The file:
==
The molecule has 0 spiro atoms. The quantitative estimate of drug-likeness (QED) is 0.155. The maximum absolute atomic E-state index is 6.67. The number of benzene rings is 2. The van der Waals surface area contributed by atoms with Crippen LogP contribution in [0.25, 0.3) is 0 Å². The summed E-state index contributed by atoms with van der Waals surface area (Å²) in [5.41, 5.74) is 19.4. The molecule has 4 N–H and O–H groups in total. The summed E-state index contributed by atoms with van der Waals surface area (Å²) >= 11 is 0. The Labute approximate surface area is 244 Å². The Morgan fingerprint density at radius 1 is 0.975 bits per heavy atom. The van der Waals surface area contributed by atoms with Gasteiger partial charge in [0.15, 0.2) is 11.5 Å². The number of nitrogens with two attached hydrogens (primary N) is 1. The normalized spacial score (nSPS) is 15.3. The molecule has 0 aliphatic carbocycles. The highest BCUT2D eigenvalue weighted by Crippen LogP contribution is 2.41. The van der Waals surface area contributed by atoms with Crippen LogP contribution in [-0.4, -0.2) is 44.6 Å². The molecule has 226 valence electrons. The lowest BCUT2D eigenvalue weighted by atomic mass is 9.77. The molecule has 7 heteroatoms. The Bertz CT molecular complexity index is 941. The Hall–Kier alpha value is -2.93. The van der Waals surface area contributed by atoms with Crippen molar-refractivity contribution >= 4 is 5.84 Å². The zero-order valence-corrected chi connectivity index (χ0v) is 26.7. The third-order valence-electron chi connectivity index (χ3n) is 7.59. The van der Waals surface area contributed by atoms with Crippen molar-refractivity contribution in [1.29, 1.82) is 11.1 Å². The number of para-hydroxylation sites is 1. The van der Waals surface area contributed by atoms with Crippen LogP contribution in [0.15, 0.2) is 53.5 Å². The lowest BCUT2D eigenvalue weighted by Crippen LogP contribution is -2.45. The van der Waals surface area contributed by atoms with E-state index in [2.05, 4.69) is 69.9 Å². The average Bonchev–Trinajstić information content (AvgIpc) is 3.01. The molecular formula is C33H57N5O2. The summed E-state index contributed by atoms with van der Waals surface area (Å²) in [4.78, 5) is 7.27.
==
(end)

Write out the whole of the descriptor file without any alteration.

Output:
The molecule has 0 spiro atoms. The quantitative estimate of drug-likeness (QED) is 0.155. The maximum absolute atomic E-state index is 6.67. The number of benzene rings is 2. The van der Waals surface area contributed by atoms with Crippen LogP contribution in [0.25, 0.3) is 0 Å². The summed E-state index contributed by atoms with van der Waals surface area (Å²) in [5.41, 5.74) is 19.4. The molecule has 4 N–H and O–H groups in total. The summed E-state index contributed by atoms with van der Waals surface area (Å²) >= 11 is 0. The Labute approximate surface area is 244 Å². The Morgan fingerprint density at radius 1 is 0.975 bits per heavy atom. The van der Waals surface area contributed by atoms with Gasteiger partial charge in [0.15, 0.2) is 11.5 Å². The number of nitrogens with two attached hydrogens (primary N) is 1. The normalized spacial score (nSPS) is 15.3. The molecule has 0 aliphatic carbocycles. The highest BCUT2D eigenvalue weighted by Crippen LogP contribution is 2.41. The van der Waals surface area contributed by atoms with Crippen LogP contribution in [-0.4, -0.2) is 44.6 Å². The molecule has 226 valence electrons. The lowest BCUT2D eigenvalue weighted by atomic mass is 9.77. The molecule has 7 heteroatoms. The Bertz CT molecular complexity index is 941. The Hall–Kier alpha value is -2.93. The van der Waals surface area contributed by atoms with Crippen molar-refractivity contribution >= 4 is 5.84 Å². The zero-order valence-corrected chi connectivity index (χ0v) is 26.7. The third-order valence-electron chi connectivity index (χ3n) is 7.59. The van der Waals surface area contributed by atoms with Crippen molar-refractivity contribution in [1.29, 1.82) is 11.1 Å². The number of para-hydroxylation sites is 1. The van der Waals surface area contributed by atoms with Crippen LogP contribution in [0.15, 0.2) is 53.5 Å². The lowest BCUT2D eigenvalue weighted by Crippen LogP contribution is -2.45. The van der Waals surface area contributed by atoms with E-state index in [2.05, 4.69) is 69.9 Å². The average Bonchev–Trinajstić information content (AvgIpc) is 3.01. The molecular formula is C33H57N5O2. The summed E-state index contributed by atoms with van der Waals surface area (Å²) in [4.78, 5) is 7.27.